“Is it because of your issues with your Mom?”
It was the response that I received from my friends when I first shared my decision and choice to not have children. They found it difficult to accept or to even understand.
Not surprisingly so, since there’s a general understanding amongst Filipinos that parenting, or a woman becoming a mother, is a given. It isn’t and cannot be a choice. A woman, unless she’s a nun, can never be complete or feel fulfilled unless she gets pregnant and gives birth.
But it is my belief that it doesn’t make someone less of a man or a woman when they choose not to have any children of their own. There are numerous ways of becoming a parent other than fathering or mothering a child in the traditional way, other than bearing a child in the womb, or giving birth to one. One needs only to be creative, and to define for one’s self what mothering, fathering, or parenting encompasses and represents for them.
But, I know, not many think this way.
And I totally understand why the majority think and believe that they’re less fulfilled when they don’t have children of their own. We’ve been programmed to think that. We’ve been brainwashed to believe only that.
Parenting is a career in itself. It is such a HUGE, HUGE responsibility. And I don’t believe it’s for everyone.
In Gina’s Professions for Peace, her post “Precious Resource” talks about how to become an effective parent. She emphasizes the need to “make an effort to learn how to excel at child care.” To research.
I so appreciate the efforts that parents like Gina have taken to painstakingly fulfill such a demanding role and enormous responsibility.
But if I may add to what Gina shared, I believe that an individual also needs to do research before becoming a parent. Even before deciding to be one. To research to help them decide if they in fact want to become a parent or not. A truthful inventory of the self is an important step in determining if one is even fit to parent a child.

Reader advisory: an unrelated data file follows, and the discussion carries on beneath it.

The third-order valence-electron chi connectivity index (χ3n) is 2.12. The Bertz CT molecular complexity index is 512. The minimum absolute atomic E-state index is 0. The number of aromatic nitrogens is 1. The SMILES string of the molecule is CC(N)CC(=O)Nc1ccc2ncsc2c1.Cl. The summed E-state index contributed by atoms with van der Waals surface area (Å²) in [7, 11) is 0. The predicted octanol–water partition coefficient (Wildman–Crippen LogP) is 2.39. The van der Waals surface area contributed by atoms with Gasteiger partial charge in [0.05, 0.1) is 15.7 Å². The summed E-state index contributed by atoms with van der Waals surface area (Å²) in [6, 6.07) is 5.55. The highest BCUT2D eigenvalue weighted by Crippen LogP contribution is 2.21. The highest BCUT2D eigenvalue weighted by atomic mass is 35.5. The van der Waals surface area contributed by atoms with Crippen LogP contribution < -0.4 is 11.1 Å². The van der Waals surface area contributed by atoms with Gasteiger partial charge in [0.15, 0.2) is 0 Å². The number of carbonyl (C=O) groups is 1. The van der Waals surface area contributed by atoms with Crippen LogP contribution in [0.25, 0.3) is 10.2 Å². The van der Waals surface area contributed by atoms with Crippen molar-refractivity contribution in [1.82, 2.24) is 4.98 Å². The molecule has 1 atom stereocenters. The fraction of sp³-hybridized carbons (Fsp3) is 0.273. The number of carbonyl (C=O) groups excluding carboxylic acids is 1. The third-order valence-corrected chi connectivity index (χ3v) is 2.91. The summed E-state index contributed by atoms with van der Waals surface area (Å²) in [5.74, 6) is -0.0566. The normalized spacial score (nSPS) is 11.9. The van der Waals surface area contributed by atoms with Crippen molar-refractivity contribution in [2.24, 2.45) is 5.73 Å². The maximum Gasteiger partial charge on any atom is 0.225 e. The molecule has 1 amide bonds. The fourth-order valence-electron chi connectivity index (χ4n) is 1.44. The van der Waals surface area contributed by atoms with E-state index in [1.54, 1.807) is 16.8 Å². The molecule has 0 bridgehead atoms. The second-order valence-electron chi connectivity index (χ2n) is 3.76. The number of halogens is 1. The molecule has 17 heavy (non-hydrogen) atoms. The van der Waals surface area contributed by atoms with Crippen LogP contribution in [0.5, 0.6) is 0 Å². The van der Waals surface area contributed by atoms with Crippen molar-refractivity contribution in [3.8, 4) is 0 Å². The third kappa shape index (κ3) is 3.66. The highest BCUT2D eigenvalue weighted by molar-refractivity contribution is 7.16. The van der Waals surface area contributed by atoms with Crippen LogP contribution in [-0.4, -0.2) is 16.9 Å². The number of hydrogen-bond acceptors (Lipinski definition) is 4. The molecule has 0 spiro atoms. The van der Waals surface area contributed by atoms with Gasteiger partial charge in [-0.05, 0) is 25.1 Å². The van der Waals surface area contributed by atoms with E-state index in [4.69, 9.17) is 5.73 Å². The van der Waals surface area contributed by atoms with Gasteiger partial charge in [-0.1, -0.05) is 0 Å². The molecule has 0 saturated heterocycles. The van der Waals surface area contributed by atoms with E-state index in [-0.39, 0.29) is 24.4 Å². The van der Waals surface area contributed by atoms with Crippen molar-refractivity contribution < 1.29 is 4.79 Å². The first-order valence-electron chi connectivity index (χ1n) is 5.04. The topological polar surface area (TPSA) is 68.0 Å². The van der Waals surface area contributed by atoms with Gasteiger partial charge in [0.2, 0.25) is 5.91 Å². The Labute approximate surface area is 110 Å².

My decision to not be a parent wasn’t because my biological clock was ticking. It wasn’t because it was not biologically possible for me to be a mother. And it’s not because I don’t like children. I do. I can’t imagine the world without them.
My process of deciding not to become a mother in the traditional sense, surely may have started from my childhood wounding and trauma. It may have stemmed from my mother issues.
But my mother issues weren’t the only reason. And my decision process simply didn’t end there.
What was unconscious became conscious
My choice may have begun unconsciously.
In my 20s and 30s, I was married to my career. Marriage and family had no place in my life. Work was what gave meaning to my life. My career was my life.
Until my healing journey started when I was 36. It led to an honest and truthful self-inquiry and self-examination, which eventually and ultimately birthed, pun intended ;-), my decision to not become a parent. What was an unconscious choice to not become a mother in the traditional form was cemented. The deal was sealed.
I’m not suggesting that when someone has experienced severe wounding in their childhood, or hasn’t quite worked through their adult issues, that rather than pass on the wounding to their would-be children, it’s best for them to not become a parent. Or that they’re not fit to become a parent at all.
No. Far from it.
To wait to be free of one’s childhood wounding before becoming or deciding to become a parent, isn’t ever going to happen. After all, we are all a work-in-progress.
What I’m suggesting is to decide and to choose to become a parent, or not, thoroughly and consciously.
The perennial womanizer that is my father
I can’t recall how or when I first learned about my Dad’s womanizing ways.